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Selection mechanism

We must leave no stone unturned in making the Oxbridge admissions process as fair and comprehensive as possible, says Miles Hewstone

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The Coptic Church recently selected its new Pope by getting a blindfolded boy to draw lots from a bowl containing the names of three highly selected candidates. Odd as it may sound, there is an argument that this would also be the best way to make the final cut of Oxbridge applicants - the annual round of which is just coming to an end.

University admissions tutors are typically in receipt of extensive information: contextualised GCSE and AS results, A2 predictions, teachers’ statements, personal statements and, sometimes, submitted written work and an admissions test. An enormous amount of hard work goes into processing the data: but how best to actually use the information?

The scientific approach would be to use all the valid data you have and base selection on an algorithm, as is already done in some subjects. But Oxbridge admissions tutors are, uniquely, also committed to interviewing all their best candidates. Should we be doing this - or would we be better off putting the shortlisted candidates’ names in a bowl and seeking the services of a blindfolded boy?

To their proponents, interviews have at least three advantages. First, like tests, we can be sure that they reflect each candidate’s own work, but they also allow us to assess a broader range of skills than tests do. Second, they show whether candidates can think flexibly. Third, they give those from less privileged backgrounds, who may have weaker academic records on paper, an opportunity to show their potential. To their opponents, however, interviews are problematic because they lead to reliance on subjective judgements.

Foretelling how well someone will perform academically at university is a difficult task. As the physicist Niels Bohr put it: “Prediction is very difficult - especially about the future.” Philip Tetlock, Leonore Annenberg university professor of psychology at the University of Pennsylvania, one of the foremost authorities on expert decision-making, believes that too much information can actually make decision-makers less reliable. In an illustrative study, US college counsellors with access to test scores, grades, personal statements and interview transcripts were worse at predicting applicants’ college attainment than those who used a formula based solely on test scores and grades.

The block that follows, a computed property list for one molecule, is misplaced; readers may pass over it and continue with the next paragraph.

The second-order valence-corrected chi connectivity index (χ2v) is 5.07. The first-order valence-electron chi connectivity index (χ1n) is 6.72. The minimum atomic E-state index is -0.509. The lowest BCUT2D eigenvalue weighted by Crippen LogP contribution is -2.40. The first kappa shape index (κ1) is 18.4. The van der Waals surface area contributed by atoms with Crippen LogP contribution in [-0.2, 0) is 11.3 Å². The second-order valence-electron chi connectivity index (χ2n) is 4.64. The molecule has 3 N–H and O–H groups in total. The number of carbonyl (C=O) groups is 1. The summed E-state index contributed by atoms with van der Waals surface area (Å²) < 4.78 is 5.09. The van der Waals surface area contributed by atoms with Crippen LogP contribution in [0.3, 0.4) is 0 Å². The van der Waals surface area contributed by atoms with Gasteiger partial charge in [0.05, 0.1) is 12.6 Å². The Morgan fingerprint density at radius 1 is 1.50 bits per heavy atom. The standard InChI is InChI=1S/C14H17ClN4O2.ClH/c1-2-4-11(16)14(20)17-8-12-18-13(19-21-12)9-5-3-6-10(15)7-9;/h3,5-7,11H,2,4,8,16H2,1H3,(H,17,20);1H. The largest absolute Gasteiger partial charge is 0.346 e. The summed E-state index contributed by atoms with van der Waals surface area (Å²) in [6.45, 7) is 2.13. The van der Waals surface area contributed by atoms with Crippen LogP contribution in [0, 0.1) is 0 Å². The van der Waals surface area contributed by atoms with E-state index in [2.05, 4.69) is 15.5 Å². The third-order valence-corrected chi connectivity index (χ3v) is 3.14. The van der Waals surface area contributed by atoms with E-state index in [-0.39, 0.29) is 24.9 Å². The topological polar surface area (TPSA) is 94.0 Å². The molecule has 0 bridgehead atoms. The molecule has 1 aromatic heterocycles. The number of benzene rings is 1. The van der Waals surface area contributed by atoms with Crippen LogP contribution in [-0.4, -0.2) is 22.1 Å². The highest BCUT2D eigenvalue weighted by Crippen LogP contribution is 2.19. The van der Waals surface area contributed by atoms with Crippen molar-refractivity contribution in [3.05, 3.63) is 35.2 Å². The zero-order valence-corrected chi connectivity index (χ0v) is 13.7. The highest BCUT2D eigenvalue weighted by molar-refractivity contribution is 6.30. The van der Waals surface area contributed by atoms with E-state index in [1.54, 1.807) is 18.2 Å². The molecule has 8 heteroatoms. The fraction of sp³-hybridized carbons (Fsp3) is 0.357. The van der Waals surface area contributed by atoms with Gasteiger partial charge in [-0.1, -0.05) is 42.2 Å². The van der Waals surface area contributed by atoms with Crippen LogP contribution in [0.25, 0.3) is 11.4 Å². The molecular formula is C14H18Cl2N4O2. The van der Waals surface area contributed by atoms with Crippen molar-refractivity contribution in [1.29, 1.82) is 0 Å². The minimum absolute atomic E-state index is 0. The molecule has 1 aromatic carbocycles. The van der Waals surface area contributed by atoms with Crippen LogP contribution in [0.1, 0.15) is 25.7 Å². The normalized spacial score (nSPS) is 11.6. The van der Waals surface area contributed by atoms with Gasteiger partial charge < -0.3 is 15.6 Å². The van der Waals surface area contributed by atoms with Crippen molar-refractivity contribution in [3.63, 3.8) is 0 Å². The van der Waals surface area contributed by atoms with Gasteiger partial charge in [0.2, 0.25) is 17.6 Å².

Structured interviews have been found to fare better, and I sense that many of my colleagues have greater faith in them where they become more like problem-solving exercises. But we should not single out interviews: we can and must try to test how well all the different pieces of information at our disposal help us to predict final grades. Here science could help, if we could translate each piece of evidence into a numerical value and then decide how to combine them all to predict the outcome most effectively.

But even with all this evidence, we still struggle to predict candidates’ attainment because we don’t know how motivated they will be and how likely they are to deviate from the true path of learning when faced with the freedoms that greet young people away from home for the first time in their lives. Even psychologists are not very good at assessing current motivation, never mind what may happen in the future.

So I make three modest proposals. First, we should commit to a scientific assessment of our decision-making that looks at the predictive validity of each piece of information we currently use. Second, we should drop any data that are found to lack validity. Third, if we find that interviews do not improve our decision-making, we should drop them, too.

As an aside, that final move would also remove one of the main arguments against permitting students to apply to both Oxford and Cambridge: that it would be too onerous for all concerned to arrange interviews at both institutions in the brief time available.

I have become painfully aware that I, at least, am certainly not an error-free selection mechanism. One student I co-interviewed was passed on to another college, later gaining the top first. At least this shows that, with multiple interviews in multiple colleges, the Oxbridge system can often self-correct. But, as we come to the end of what is my least favourite time of the year (it sometimes feels as though we are looking for reasons to reject), it is right to leave no stone unturned in the search to do better.

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